Connecting the Upper Hunter

Connecting the Upper Hunter

Opinion
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The Upper Hunter by-election provides a platform to discuss key issues facing regional NSW

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Sign post to Scone where NSW Farmers host a meet-the-cantidates evening.

Sign post to Scone where NSW Farmers host a meet-the-cantidates evening.

The Upper Hunter by-election provides a platform to discuss key issues facing regional NSW. Time and time again, telecommunications arises as a critical issue for regional communities and farmersAnchor. If there's an urban/country divide, then it's exemplified by poorer mobile and digital connectivity for the bush.

Strong, reliable and low-cost connectivity is crucial for farming enterprises. From day to day business activities through to the uptake of efficiency building technologies, digital connectivity can make a world of difference.

Yet, overwhelmingly, there is a strong sense from farmers that mobile service across regions is very poor in terms of quality, reliability and coverage. In the Upper Hunter, a number of mobile black spots have been identified, especially along the Golden Highway travelling through Merriwa, Cassilis and surrounds. These blackspots have real-life consequences for health and safety.

Farmers can be disadvantaged in an everyday sense by poor connectivity. For example, the migration of service delivery to online platforms over COVID-19 was built on the assumption by government and the private sector that all users have adequate access to reliable telecommunications.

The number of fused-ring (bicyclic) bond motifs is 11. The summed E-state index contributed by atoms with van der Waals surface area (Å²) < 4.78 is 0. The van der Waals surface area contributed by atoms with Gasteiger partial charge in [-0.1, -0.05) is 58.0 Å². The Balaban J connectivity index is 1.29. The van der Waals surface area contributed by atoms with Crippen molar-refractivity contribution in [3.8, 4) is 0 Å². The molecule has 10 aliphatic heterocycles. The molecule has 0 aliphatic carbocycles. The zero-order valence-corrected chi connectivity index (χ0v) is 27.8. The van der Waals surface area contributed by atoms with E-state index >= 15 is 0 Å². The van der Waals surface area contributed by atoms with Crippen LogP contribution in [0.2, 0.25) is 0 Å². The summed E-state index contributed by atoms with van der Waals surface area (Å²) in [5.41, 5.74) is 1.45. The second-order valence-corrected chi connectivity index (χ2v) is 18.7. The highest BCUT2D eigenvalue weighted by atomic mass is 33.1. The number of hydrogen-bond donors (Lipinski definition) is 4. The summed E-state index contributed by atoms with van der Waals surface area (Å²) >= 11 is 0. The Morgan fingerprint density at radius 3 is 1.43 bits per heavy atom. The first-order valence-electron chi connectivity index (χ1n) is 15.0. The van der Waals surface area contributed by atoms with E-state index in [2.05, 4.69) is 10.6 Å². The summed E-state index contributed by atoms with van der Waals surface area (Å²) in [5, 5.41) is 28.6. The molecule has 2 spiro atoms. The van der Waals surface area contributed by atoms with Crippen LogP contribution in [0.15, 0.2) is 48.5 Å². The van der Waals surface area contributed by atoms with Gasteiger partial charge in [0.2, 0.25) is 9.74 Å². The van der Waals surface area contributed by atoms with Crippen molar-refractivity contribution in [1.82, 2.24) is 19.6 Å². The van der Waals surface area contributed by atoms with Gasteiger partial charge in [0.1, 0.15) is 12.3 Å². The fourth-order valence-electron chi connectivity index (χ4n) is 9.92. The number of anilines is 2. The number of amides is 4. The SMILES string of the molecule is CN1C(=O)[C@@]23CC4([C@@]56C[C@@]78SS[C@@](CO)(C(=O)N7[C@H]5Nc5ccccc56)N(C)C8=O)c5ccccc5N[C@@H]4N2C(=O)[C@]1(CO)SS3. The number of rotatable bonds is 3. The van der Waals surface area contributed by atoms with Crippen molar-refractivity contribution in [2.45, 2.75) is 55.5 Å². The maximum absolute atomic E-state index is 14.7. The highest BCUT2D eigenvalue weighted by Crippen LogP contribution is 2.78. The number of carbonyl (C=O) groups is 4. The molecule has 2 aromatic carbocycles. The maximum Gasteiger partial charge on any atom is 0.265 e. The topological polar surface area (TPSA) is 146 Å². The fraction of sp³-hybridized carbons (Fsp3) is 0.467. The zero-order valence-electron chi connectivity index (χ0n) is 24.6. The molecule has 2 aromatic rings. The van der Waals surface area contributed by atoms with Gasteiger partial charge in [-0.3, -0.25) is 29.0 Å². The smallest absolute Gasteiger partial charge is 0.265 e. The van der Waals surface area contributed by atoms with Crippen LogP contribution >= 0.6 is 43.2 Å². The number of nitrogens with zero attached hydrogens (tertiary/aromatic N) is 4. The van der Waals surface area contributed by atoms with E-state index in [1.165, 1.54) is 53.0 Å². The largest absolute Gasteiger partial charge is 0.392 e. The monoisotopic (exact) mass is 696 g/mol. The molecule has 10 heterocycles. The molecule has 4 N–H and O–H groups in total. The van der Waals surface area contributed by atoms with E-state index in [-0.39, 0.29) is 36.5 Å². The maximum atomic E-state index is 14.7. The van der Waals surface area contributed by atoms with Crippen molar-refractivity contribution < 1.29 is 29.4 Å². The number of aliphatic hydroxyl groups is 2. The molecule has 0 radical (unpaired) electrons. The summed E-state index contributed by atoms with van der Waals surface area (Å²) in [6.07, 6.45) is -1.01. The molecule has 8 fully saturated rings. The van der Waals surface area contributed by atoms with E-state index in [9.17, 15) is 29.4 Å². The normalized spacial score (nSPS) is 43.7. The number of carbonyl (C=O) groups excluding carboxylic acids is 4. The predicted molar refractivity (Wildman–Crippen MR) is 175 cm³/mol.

Crucially, poor connectivity can prevent the adoption of agricultural technology on-farm. Technology has the potential to revolutionise certain farming practices and aid the projections for agriculture to contribute $30 billion by 2030. This is only possible with reliable connectivity and access to adequate bandwidth and speed.

The NSW Government has made a commitment to address the digital divide between metropolitan and regional areas through its Regional Digital Connectivity Program, primarily aimed at eliminating mobile black spots and bringing metro-level internet speeds to regional NSW.

NSW Farmers urges the speedier roll out of projects to deliver on-farm connectivity to enable ag-tech and improve product quality, farm management and productivity.

To meet the candidates of the Upper Hunter by-election, join NSW Farmers at Scone RSL at 6.30pm on Wednesday, 12 May.

  • James Jackson, NSW Farmers president

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